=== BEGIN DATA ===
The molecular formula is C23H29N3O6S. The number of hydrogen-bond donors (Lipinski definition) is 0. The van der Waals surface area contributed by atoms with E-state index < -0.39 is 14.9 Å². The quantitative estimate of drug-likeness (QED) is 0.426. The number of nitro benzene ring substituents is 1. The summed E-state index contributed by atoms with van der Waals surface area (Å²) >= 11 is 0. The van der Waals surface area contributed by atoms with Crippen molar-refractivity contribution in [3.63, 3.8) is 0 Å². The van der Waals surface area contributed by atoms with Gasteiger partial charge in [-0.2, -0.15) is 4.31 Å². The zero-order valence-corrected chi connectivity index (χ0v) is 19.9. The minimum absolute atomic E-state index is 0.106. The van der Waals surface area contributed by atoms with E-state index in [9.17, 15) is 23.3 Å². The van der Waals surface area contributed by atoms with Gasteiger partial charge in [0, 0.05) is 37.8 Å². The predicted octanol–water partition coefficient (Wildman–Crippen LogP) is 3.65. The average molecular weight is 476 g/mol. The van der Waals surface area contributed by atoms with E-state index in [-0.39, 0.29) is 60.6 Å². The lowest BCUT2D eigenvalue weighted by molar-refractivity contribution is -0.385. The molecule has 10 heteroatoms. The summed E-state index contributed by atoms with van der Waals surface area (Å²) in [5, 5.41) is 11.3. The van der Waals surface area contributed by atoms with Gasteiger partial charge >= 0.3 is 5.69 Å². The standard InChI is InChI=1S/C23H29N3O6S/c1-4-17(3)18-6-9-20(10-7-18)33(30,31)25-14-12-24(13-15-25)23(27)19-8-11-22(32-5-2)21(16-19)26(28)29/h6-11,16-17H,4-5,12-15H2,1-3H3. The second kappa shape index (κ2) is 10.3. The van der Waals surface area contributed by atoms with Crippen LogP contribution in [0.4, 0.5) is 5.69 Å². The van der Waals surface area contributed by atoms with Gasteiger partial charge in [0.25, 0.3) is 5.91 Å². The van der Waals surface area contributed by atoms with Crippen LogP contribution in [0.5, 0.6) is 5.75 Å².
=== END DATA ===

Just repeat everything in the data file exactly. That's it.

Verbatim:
The molecular formula is C23H29N3O6S. The number of hydrogen-bond donors (Lipinski definition) is 0. The van der Waals surface area contributed by atoms with E-state index < -0.39 is 14.9 Å². The quantitative estimate of drug-likeness (QED) is 0.426. The number of nitro benzene ring substituents is 1. The summed E-state index contributed by atoms with van der Waals surface area (Å²) >= 11 is 0. The van der Waals surface area contributed by atoms with Crippen molar-refractivity contribution in [3.63, 3.8) is 0 Å². The van der Waals surface area contributed by atoms with Gasteiger partial charge in [-0.2, -0.15) is 4.31 Å². The zero-order valence-corrected chi connectivity index (χ0v) is 19.9. The minimum absolute atomic E-state index is 0.106. The van der Waals surface area contributed by atoms with E-state index in [9.17, 15) is 23.3 Å². The van der Waals surface area contributed by atoms with Gasteiger partial charge in [0, 0.05) is 37.8 Å². The predicted octanol–water partition coefficient (Wildman–Crippen LogP) is 3.65. The average molecular weight is 476 g/mol. The van der Waals surface area contributed by atoms with E-state index in [-0.39, 0.29) is 60.6 Å². The lowest BCUT2D eigenvalue weighted by molar-refractivity contribution is -0.385. The molecule has 10 heteroatoms. The summed E-state index contributed by atoms with van der Waals surface area (Å²) in [5, 5.41) is 11.3. The van der Waals surface area contributed by atoms with Gasteiger partial charge >= 0.3 is 5.69 Å². The standard InChI is InChI=1S/C23H29N3O6S/c1-4-17(3)18-6-9-20(10-7-18)33(30,31)25-14-12-24(13-15-25)23(27)19-8-11-22(32-5-2)21(16-19)26(28)29/h6-11,16-17H,4-5,12-15H2,1-3H3. The second kappa shape index (κ2) is 10.3. The van der Waals surface area contributed by atoms with Crippen LogP contribution in [0.4, 0.5) is 5.69 Å². The van der Waals surface area contributed by atoms with Gasteiger partial charge in [0.25, 0.3) is 5.91 Å². The van der Waals surface area contributed by atoms with Crippen LogP contribution in [0.5, 0.6) is 5.75 Å².